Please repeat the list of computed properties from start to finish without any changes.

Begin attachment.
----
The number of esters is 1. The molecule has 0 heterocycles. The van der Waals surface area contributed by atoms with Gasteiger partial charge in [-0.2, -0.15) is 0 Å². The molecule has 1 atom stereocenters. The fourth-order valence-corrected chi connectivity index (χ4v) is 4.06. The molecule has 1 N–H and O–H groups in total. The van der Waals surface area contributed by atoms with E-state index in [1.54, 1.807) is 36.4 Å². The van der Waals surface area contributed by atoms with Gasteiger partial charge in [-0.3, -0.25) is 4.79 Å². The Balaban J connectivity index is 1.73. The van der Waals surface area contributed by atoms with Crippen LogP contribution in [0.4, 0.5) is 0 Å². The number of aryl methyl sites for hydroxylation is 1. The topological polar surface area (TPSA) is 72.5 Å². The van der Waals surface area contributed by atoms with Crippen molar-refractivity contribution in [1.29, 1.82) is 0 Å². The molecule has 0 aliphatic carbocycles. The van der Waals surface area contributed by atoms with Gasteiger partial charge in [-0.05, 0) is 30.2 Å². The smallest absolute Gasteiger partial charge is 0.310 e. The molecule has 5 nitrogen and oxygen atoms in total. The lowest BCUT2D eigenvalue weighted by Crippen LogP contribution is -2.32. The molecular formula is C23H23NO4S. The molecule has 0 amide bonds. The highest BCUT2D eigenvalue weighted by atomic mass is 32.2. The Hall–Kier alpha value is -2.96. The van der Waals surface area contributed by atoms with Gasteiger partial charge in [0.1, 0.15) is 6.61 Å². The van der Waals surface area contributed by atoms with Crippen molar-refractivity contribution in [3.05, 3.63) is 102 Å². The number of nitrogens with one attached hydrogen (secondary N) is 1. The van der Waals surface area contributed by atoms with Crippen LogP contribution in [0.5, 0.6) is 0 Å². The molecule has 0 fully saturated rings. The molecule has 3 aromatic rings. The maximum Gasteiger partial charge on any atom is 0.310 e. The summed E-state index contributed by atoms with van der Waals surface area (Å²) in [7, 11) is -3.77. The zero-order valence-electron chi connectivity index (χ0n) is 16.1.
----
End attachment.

The number of esters is 1. The molecule has 0 heterocycles. The van der Waals surface area contributed by atoms with Gasteiger partial charge in [-0.2, -0.15) is 0 Å². The molecule has 1 atom stereocenters. The fourth-order valence-corrected chi connectivity index (χ4v) is 4.06. The molecule has 1 N–H and O–H groups in total. The van der Waals surface area contributed by atoms with E-state index in [1.54, 1.807) is 36.4 Å². The van der Waals surface area contributed by atoms with Gasteiger partial charge in [-0.3, -0.25) is 4.79 Å². The Balaban J connectivity index is 1.73. The van der Waals surface area contributed by atoms with Crippen LogP contribution in [0.4, 0.5) is 0 Å². The number of aryl methyl sites for hydroxylation is 1. The topological polar surface area (TPSA) is 72.5 Å². The van der Waals surface area contributed by atoms with Crippen molar-refractivity contribution in [1.29, 1.82) is 0 Å². The molecule has 0 aliphatic carbocycles. The van der Waals surface area contributed by atoms with Gasteiger partial charge in [-0.05, 0) is 30.2 Å². The smallest absolute Gasteiger partial charge is 0.310 e. The molecule has 5 nitrogen and oxygen atoms in total. The lowest BCUT2D eigenvalue weighted by Crippen LogP contribution is -2.32. The molecular formula is C23H23NO4S. The molecule has 0 amide bonds. The highest BCUT2D eigenvalue weighted by atomic mass is 32.2. The Hall–Kier alpha value is -2.96. The van der Waals surface area contributed by atoms with Gasteiger partial charge in [0.1, 0.15) is 6.61 Å². The van der Waals surface area contributed by atoms with Crippen molar-refractivity contribution in [3.05, 3.63) is 102 Å². The number of nitrogens with one attached hydrogen (secondary N) is 1. The van der Waals surface area contributed by atoms with Crippen LogP contribution in [0.5, 0.6) is 0 Å². The molecule has 0 fully saturated rings. The molecule has 3 aromatic rings. The maximum Gasteiger partial charge on any atom is 0.310 e. The summed E-state index contributed by atoms with van der Waals surface area (Å²) in [7, 11) is -3.77. The zero-order valence-electron chi connectivity index (χ0n) is 16.1.